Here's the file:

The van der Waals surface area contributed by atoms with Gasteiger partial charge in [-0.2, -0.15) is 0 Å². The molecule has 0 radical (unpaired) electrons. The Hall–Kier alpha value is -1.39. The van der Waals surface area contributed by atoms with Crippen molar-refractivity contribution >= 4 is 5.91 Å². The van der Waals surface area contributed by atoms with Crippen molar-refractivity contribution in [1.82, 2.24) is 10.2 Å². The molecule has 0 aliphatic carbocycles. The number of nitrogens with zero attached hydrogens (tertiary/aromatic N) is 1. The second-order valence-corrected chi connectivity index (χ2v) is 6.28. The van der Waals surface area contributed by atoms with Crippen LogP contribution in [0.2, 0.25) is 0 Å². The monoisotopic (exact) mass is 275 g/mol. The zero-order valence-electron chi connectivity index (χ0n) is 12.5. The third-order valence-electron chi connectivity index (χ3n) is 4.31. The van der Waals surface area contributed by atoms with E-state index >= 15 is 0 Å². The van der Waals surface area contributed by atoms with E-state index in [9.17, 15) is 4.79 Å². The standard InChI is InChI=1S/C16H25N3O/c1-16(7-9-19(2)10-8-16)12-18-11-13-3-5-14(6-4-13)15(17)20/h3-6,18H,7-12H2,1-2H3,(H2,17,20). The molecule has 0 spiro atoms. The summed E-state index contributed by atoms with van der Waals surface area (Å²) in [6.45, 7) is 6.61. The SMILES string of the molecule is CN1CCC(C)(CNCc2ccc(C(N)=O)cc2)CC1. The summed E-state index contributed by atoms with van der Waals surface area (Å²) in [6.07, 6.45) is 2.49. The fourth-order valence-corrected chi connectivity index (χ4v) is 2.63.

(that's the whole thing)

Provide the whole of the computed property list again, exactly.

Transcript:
The van der Waals surface area contributed by atoms with Gasteiger partial charge in [-0.2, -0.15) is 0 Å². The molecule has 0 radical (unpaired) electrons. The Hall–Kier alpha value is -1.39. The van der Waals surface area contributed by atoms with Crippen molar-refractivity contribution >= 4 is 5.91 Å². The van der Waals surface area contributed by atoms with Crippen molar-refractivity contribution in [1.82, 2.24) is 10.2 Å². The molecule has 0 aliphatic carbocycles. The number of nitrogens with zero attached hydrogens (tertiary/aromatic N) is 1. The second-order valence-corrected chi connectivity index (χ2v) is 6.28. The van der Waals surface area contributed by atoms with Crippen LogP contribution in [0.2, 0.25) is 0 Å². The monoisotopic (exact) mass is 275 g/mol. The zero-order valence-electron chi connectivity index (χ0n) is 12.5. The third-order valence-electron chi connectivity index (χ3n) is 4.31. The van der Waals surface area contributed by atoms with E-state index >= 15 is 0 Å². The van der Waals surface area contributed by atoms with E-state index in [9.17, 15) is 4.79 Å². The standard InChI is InChI=1S/C16H25N3O/c1-16(7-9-19(2)10-8-16)12-18-11-13-3-5-14(6-4-13)15(17)20/h3-6,18H,7-12H2,1-2H3,(H2,17,20). The molecule has 0 spiro atoms. The summed E-state index contributed by atoms with van der Waals surface area (Å²) in [6.45, 7) is 6.61. The SMILES string of the molecule is CN1CCC(C)(CNCc2ccc(C(N)=O)cc2)CC1. The summed E-state index contributed by atoms with van der Waals surface area (Å²) in [6.07, 6.45) is 2.49. The fourth-order valence-corrected chi connectivity index (χ4v) is 2.63.